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Cottonwood, Poplar, and Aspen (Populus)

  • Fruits are cottony with tiny seeds
  • Leaves tend to have silvery or white backsides and very long leaf stems that make them flop and twist in the wind.
  • Leaves are simple, alternate, and deciduous. They are commonly triangular in shape, but may be more rounded. Edges may be smooth or toothed.
  • Young bark is typically light in color (often almost white), but it does not peel like birches.


Members of this group of trees may be called cottonwoods, poplars, or aspens, depending on what species they are.  None-the-less, they are all members of the same genus, Populus.  Perhaps the most distinguishing feature of this group of trees is their cottony fruits that fill the air and water around them in early spring.  Because of this, male trees are often selected for shade and landscaping to avoid the unsightly "cotton" showered all over the place by female trees.  The leaves of Populus tend to have silvery or white backsides, and very long leaf stems, which makes it apparent when the wind is blowing through them.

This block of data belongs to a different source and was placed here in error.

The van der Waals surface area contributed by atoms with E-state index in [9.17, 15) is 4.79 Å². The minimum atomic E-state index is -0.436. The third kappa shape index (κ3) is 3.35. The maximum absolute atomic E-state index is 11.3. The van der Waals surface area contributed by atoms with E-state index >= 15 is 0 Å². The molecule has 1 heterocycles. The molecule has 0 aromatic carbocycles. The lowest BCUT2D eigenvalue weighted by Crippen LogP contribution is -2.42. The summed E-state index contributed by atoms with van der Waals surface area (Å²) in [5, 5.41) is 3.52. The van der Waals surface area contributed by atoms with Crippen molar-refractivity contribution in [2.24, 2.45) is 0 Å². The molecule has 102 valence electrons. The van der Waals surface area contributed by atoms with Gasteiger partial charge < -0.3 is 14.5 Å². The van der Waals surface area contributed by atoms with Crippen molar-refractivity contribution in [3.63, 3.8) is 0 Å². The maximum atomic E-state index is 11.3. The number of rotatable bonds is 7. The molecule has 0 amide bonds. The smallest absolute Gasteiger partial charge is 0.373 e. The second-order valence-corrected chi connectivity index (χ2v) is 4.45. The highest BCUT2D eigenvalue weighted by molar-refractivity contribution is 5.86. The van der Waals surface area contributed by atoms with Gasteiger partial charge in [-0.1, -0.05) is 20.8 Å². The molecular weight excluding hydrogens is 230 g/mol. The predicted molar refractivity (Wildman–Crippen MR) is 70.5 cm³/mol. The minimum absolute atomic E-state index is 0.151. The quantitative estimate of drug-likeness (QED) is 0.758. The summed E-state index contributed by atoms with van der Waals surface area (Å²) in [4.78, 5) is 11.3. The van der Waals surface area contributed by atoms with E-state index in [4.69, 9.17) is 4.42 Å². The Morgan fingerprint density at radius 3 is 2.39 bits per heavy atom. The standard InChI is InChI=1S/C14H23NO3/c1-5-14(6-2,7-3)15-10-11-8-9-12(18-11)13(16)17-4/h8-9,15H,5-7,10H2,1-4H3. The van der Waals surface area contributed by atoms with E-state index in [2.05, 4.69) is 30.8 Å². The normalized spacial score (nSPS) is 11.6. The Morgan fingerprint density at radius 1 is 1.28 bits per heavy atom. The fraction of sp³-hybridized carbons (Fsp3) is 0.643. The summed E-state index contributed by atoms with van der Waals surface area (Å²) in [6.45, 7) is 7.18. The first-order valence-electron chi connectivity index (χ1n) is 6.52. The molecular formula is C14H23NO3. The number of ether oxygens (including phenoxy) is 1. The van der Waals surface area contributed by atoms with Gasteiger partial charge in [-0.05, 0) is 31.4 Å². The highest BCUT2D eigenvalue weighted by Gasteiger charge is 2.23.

About a dozen members of this genus are native to North America.  As a group, they are fast growers, sprout easily from root suckers and cut branch tips, and turn bright yellow in fall.

Three species are native to Oregon, but many others have been planted as ornamentals, shade trees, and for wind breaks. 

Oregon's natives include:

  • black cottonwood: huge tree; large triangular leaves with bronze-colored undersides.

  • quaking aspen: small tree; roundish leaves with white undersides and flat petioles that cause leaves to flutter in the wind; greenish-white bark.

  • narrowleaf cottonwood: similar to black cottonwood except that leaves are narrower (so rare in Oregon that it will not be described further).


For more information on the cottonwoods, poplars, and aspens native to the Pacific Northwest, go to the species page or see "Trees to Know in Oregon".

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